This was the latest in a series of tests in the past year, including North Korea’s fifth of a nuclear device.
The launch took place at 07:55 local time from the Panghyon air base in North Pyongan province on the west side of the Korean peninsula.
UN resolutions forbid North Korea from carrying out ballistic missile tests – part of wider efforts to prevent it becoming a fully nuclear-armed power.
South Korea’s foreign ministry said that “North Korea’s repeated provocations show the Kim Jong-un regime’s nature of irrationality, maniacally obsessed in its nuclear and missile development”.
NATO also condemned the missile test, with Secretary General Jens Stoltenberg urging North Korea “not to raise tensions further and to re-engage in a credible and meaningful dialogue with the international community”.
The EU joined the criticism, declaring in a statement that North Korea’s “repeated disregard of its international obligations is provocative and unacceptable”.
China, North Korea’s closest ally, has yet to comment. Beijing has joined in international efforts to press Kim Jong-un to rein in his nuclear ambitions.
North Korea has conducted a ballistic test in for the first time since President Donald Trump took office.
President Trump assured Japan’s PM Shinzo Abe that “America stands behind Japan, its great ally, 100%”.
The ballistic missile fired by North Korea flew east towards the Sea of Japan for about 310 miles, South Korean officials say.
PM Shinzo Abe said the test was “absolutely intolerable”. According to Japanese officials, the missile did not reach its waters.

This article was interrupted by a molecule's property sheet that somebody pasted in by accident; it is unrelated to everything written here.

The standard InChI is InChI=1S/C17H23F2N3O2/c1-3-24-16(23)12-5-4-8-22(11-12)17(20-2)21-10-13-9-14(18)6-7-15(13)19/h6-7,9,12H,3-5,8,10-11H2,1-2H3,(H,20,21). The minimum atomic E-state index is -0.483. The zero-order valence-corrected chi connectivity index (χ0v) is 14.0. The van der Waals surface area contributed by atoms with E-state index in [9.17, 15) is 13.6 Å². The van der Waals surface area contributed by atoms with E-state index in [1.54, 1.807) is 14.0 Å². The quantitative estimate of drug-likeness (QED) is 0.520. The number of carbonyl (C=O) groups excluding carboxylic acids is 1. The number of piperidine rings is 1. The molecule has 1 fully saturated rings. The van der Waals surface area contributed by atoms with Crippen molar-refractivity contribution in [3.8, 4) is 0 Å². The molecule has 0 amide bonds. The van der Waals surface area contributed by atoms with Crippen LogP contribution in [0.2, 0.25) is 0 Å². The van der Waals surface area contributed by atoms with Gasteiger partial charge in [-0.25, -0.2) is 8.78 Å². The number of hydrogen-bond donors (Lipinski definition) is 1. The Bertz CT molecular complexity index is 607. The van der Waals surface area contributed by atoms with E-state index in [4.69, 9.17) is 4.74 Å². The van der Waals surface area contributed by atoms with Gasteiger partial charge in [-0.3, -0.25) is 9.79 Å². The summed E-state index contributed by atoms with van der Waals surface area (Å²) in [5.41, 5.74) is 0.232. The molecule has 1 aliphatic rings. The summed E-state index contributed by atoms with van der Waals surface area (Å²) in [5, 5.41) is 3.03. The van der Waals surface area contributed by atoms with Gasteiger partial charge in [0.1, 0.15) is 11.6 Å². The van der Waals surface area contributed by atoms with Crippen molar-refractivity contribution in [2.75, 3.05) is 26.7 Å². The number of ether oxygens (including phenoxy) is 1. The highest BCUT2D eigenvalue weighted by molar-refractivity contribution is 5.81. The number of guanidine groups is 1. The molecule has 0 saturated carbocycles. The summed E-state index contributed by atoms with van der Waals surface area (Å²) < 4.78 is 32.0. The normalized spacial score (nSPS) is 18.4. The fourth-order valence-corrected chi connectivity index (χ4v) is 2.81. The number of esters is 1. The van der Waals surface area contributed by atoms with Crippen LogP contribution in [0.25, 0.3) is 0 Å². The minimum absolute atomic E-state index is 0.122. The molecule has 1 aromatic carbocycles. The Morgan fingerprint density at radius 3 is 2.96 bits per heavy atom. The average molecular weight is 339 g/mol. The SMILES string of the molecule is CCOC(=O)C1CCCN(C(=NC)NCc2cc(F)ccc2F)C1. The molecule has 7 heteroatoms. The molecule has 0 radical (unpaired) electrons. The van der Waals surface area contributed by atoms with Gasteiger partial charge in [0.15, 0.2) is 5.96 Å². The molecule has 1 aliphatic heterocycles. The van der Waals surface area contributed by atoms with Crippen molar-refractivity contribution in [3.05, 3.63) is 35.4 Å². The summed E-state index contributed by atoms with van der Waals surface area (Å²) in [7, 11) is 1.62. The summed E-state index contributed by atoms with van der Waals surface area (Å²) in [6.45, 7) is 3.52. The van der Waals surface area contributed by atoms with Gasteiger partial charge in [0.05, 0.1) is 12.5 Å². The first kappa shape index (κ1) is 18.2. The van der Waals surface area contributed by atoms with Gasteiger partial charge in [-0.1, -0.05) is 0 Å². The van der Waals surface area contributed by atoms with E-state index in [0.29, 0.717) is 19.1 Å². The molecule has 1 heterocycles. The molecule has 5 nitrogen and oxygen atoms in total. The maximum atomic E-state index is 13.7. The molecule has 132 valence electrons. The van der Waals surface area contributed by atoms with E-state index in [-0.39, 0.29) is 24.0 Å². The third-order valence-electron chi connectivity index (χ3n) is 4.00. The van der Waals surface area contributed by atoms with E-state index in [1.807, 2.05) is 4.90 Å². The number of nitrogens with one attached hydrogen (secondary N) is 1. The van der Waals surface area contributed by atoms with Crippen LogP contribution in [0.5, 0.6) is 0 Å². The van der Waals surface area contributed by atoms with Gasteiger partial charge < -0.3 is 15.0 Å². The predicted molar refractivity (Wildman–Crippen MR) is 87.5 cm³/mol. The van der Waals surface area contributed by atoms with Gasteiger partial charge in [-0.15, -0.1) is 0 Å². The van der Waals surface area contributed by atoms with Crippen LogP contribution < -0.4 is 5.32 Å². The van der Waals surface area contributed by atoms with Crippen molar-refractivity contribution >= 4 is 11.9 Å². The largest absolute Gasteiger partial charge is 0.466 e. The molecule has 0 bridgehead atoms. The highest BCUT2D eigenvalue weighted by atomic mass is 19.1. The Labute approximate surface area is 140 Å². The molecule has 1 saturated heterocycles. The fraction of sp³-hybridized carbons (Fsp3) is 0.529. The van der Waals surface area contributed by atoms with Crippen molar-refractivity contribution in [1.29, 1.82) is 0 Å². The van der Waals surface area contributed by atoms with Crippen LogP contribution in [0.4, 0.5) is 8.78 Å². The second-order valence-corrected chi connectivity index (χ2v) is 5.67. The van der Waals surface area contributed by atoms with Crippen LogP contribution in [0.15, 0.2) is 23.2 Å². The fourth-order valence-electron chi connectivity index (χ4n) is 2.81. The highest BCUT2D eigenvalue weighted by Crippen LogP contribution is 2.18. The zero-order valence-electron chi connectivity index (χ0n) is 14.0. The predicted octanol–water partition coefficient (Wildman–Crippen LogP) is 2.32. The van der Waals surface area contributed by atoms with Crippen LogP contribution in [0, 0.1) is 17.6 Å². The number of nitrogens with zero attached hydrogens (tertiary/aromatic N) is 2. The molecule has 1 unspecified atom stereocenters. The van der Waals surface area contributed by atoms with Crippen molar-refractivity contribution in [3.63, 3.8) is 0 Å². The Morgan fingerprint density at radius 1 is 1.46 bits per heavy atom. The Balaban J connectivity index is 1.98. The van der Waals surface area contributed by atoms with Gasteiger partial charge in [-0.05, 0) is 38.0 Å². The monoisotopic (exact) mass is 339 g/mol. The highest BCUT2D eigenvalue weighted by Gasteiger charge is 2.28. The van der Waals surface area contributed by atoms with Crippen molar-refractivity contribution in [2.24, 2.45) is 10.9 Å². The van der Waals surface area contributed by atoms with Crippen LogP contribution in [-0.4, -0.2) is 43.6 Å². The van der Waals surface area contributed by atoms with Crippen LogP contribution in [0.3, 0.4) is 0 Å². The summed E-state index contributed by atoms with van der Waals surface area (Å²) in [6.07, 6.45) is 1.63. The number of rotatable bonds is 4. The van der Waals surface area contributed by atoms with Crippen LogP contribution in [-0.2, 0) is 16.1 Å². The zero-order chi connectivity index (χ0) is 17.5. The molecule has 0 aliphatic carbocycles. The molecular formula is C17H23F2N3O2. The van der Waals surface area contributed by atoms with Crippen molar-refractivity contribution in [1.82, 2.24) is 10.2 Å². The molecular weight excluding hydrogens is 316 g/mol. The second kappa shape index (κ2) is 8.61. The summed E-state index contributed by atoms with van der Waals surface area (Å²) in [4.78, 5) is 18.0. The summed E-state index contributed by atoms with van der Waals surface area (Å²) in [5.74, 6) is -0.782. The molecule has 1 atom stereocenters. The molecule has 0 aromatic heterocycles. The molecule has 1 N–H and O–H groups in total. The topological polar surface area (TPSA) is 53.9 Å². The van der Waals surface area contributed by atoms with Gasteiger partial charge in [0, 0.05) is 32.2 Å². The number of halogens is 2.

Speaking at a joint press conference during a visit to the US, Shinzo Abe added that Donald Trump had also assured him that he was committed to “further enforcing our alliance”.
North Korea has conducted a number of nuclear tests in the past year in acts of aggression that continue to alarm and anger the region.
Image source Reuters
February 12 launch took place at 07:55 local time from the Banghyon air base in North Pyongan province on the west side of the Korean peninsula.
The missile reached an altitude of about 350 miles, according to a South Korean official quoted by Reuters, and appeared to be a Rodong medium-range missile.
South Korea’s foreign ministry said: “North Korea’s repeated provocations show the Kim Jong-un regime’s nature of irrationality, maniacally obsessed in its nuclear and missile development.”
Japan’s Chief Cabinet Secretary Yoshihide Suga confirmed the missile had not reached Japanese territorial waters, adding that Tokyo would make a “strong protest” to North Korea over the incident.
There has so far been no comment from North Korea.
Kim Jong-un said last month that North Korea was close to testing long-range missiles capable of carrying nuclear warheads.